Tunisia PM pledges new government 'by next week' By BBC | Sunday, February 10 2013 at 11:28
Tunisian Prime Minister Hamadi Jebali has pledged to form a technocratic government by the middle of next week.
Mr Jebali told reporters in Tunis that he would quit if his efforts failed.
He first made the proposal on Wednesday after the killing of opposition leader Chokri Belaid triggered protests. But his Islamist Ennahda party has opposed the plan for a non-partisan cabinet.
Meanwhile Ennahda supporters attended a rally in the capital, Tunis, a day after Mr Belaid's funeral.
Opposition supporters have blamed the governing party for his assassination - an accusation it denies.
The opposition has called for the government to stand down and four groups - including Mr Belaid's Popular Front - have pulled out of the constituent assembly, which is controlled by Ennahda.
On Saturday, Mr Jebali said he would "present the team no later than the middle of next week".
"All the ministries will be independent, including the Interior, Justice and Foreign Affairs ministries," he is quoted as saying.
"If it is accepted... I will continue to carry out my duties as head of the government. Otherwise, I will ask the president of the republic to find another candidate to form a new government."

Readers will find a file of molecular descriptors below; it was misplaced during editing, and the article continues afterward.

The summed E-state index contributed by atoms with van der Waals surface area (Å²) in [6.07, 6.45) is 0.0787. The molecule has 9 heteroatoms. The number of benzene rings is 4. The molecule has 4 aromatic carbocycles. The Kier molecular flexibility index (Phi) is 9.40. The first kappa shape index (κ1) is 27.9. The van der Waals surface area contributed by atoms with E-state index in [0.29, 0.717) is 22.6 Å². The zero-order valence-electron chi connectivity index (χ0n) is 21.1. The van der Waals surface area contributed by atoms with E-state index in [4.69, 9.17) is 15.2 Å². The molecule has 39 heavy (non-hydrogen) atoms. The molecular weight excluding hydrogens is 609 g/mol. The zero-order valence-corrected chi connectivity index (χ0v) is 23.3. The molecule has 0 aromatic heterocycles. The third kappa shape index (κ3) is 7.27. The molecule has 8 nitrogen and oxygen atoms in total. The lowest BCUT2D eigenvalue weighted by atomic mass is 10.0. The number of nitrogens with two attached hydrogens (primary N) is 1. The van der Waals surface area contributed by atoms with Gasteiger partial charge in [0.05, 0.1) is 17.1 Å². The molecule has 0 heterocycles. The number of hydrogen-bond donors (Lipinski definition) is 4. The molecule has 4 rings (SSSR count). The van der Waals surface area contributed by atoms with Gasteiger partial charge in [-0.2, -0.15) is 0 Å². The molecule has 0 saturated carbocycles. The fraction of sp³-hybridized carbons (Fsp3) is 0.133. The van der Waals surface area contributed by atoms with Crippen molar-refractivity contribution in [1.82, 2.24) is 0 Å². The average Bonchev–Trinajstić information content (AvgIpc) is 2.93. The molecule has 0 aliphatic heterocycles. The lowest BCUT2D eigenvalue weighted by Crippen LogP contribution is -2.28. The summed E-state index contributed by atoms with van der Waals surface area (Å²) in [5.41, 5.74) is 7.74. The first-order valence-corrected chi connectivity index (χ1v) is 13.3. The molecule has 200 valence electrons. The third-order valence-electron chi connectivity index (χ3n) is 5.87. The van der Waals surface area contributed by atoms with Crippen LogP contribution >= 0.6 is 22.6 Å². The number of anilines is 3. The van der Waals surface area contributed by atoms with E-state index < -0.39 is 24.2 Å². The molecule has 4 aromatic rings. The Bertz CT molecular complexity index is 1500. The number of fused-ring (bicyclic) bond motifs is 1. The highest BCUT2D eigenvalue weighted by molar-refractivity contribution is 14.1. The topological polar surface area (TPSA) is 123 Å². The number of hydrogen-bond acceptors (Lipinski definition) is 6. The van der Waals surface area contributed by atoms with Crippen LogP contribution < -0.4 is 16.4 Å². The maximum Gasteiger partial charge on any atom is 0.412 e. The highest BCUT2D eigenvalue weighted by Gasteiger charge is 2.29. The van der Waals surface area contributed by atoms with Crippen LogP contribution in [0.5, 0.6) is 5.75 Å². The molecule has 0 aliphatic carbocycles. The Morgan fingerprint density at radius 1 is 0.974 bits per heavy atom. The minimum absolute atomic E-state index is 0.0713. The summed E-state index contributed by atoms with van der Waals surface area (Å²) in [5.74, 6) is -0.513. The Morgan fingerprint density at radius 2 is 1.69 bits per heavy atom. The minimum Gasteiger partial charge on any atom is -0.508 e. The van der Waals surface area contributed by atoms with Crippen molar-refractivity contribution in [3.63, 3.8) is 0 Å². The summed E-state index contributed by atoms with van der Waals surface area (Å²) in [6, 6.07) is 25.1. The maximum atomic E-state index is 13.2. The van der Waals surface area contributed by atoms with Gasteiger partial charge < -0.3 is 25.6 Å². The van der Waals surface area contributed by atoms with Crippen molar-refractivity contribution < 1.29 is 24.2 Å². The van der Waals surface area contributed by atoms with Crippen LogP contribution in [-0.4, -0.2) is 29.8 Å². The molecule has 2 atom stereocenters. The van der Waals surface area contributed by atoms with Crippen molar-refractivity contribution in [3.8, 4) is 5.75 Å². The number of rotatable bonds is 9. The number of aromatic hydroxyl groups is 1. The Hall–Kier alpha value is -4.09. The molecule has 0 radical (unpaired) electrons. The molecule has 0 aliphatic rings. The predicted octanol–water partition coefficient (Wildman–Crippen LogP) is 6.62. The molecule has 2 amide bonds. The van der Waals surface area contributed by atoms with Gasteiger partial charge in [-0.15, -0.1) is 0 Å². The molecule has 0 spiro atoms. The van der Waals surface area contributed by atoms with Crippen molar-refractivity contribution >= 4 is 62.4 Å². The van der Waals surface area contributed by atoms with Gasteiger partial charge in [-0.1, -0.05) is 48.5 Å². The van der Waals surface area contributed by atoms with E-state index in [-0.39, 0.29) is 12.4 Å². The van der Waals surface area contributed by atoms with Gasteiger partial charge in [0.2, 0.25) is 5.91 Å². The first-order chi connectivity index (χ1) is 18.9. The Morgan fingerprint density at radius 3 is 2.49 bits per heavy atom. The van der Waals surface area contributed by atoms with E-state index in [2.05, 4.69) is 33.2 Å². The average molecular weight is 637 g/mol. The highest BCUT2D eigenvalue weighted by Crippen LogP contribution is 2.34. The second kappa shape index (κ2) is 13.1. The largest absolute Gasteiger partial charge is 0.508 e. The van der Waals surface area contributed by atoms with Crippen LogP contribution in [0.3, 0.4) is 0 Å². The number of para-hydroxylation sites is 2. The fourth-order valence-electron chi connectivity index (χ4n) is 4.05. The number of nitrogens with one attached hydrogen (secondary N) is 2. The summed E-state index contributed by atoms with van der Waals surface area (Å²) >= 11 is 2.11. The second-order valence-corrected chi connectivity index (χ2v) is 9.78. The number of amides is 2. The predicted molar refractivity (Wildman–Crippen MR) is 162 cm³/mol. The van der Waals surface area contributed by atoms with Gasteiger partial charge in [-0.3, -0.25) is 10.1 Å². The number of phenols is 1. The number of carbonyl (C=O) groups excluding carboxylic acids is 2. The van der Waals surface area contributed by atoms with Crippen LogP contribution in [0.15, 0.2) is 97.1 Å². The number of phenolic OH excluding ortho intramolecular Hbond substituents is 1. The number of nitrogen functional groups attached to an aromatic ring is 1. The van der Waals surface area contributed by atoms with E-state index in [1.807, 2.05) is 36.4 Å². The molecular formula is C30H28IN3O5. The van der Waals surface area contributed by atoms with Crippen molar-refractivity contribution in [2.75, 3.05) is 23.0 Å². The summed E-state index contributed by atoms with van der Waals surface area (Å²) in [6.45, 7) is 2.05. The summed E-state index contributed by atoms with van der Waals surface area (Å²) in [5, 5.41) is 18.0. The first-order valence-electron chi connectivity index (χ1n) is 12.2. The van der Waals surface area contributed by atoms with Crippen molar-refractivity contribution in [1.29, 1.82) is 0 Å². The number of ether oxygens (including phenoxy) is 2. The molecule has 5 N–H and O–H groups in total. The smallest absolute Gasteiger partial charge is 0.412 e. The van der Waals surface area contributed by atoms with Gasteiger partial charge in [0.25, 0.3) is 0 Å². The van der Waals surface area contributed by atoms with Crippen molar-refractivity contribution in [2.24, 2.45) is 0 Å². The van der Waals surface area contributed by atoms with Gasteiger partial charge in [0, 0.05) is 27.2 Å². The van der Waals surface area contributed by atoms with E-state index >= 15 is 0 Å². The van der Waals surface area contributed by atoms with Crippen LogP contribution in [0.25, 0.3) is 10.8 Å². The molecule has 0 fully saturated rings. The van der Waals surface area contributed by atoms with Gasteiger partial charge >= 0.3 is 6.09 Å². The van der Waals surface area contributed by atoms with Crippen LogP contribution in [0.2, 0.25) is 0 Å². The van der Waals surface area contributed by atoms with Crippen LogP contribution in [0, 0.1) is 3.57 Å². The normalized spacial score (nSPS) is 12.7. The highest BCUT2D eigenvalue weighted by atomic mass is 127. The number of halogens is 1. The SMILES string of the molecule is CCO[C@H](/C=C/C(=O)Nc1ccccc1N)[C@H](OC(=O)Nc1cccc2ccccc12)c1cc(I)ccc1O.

On Wednesday, Mr Jebali announced he would dismiss the current cabinet and form a government of "competent nationals without political affiliation".
Ennahda said the Prime Minister "did not ask the opinion of his party".
'We are Muslims'
Meanwhile Ennadha organised a rally in Tunis to defend legitimacy of the constituent assembly.
Ennahda demonstrators and more conservative Salafi Muslims congregated on the steps of the National Theatre and marched down the main Bourguiba Avenue, the BBC's Wyre Davies reports from Tunis.
Groups of protesters were chanting: "We are Muslims, we will not be moved."
This is a critical time for Tunisia as Islamist parties on the one hand and liberal, secular groups on the other are divided in their views on how the country should develop, our correspondent says.
With pro- and anti-government protests almost daily, a compromise is long overdue, he adds.
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